The darkest day of the year is coming, but so is the return of light and the lengthening of days.
I love paradoxes, and perhaps at no time of the year are they more present in my thoughts. These rituals of Christmas and the Christmas season – putting lights out to illuminate our dreary neighborhoods, taking a tree inside to render domestic and cheery the natural world, even while it is at its most harsh and barren, celebrating community and family through gatherings at a time when otherwise we might have been solitarily shut indoors – they’re paradoxes, right? They’re truths with nuance, with exceptions, with grey.
And of course, so is the story of the advent itself: that the King of All would come in the form of a small babe, that He would be born to commoners rather than royalty, that a meager stable would become forever a symbol of humility and hospitality too.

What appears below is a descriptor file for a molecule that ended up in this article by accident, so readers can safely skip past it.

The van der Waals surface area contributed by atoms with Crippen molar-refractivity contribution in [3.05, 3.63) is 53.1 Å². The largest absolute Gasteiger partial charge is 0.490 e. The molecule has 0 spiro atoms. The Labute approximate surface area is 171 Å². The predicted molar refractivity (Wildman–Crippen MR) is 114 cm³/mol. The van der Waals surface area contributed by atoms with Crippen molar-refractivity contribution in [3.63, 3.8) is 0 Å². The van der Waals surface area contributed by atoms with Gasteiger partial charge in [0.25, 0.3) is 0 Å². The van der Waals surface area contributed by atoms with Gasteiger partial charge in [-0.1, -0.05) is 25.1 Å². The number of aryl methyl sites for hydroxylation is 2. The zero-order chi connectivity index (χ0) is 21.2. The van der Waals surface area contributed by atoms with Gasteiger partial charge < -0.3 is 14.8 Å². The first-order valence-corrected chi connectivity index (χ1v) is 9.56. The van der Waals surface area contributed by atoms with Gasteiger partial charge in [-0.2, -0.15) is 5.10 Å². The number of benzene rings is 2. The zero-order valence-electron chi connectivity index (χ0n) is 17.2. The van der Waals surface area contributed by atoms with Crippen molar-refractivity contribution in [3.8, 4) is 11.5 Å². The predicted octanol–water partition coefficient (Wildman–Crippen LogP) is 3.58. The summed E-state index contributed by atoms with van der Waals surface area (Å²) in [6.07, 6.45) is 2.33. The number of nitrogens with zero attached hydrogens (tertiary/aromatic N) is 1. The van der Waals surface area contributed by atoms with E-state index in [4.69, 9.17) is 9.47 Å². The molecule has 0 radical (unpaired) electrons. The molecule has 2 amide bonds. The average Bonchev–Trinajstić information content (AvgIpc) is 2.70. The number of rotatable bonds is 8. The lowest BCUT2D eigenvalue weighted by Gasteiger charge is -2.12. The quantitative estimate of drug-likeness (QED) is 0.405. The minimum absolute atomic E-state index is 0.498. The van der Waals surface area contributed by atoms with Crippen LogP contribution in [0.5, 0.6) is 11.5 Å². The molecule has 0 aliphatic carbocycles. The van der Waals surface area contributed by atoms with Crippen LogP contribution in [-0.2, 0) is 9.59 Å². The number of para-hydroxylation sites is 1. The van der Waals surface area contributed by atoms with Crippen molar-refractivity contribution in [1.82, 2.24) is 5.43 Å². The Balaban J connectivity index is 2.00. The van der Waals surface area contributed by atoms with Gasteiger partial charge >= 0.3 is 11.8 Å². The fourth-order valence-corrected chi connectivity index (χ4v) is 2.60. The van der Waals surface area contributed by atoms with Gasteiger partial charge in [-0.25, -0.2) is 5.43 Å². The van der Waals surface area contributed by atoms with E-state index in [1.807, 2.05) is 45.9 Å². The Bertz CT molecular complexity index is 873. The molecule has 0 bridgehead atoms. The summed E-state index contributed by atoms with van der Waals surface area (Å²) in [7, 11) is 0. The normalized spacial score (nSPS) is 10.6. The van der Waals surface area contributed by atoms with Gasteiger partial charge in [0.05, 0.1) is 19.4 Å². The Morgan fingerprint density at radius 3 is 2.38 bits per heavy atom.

But this is perhaps what I love most: that fiction itself so often seems paradoxically fact. That things can be true because they feel true, because they ring true, because we hope them to be true. Or because we have faith. Some of the stories that resonate with me deepest are written, are fables and folk tales. Does that make them untrue?
I want to raise Edmond with this understanding of the world. That Truth and truth are not the same, and often one has to weigh the two side by side. I hope he finds, like his father and I, that there is Truth in Christmas, the Christ child, St. Nicholas too. I hope he’ll embrace the paradox of the advent.
Judging by this picture though, who knows?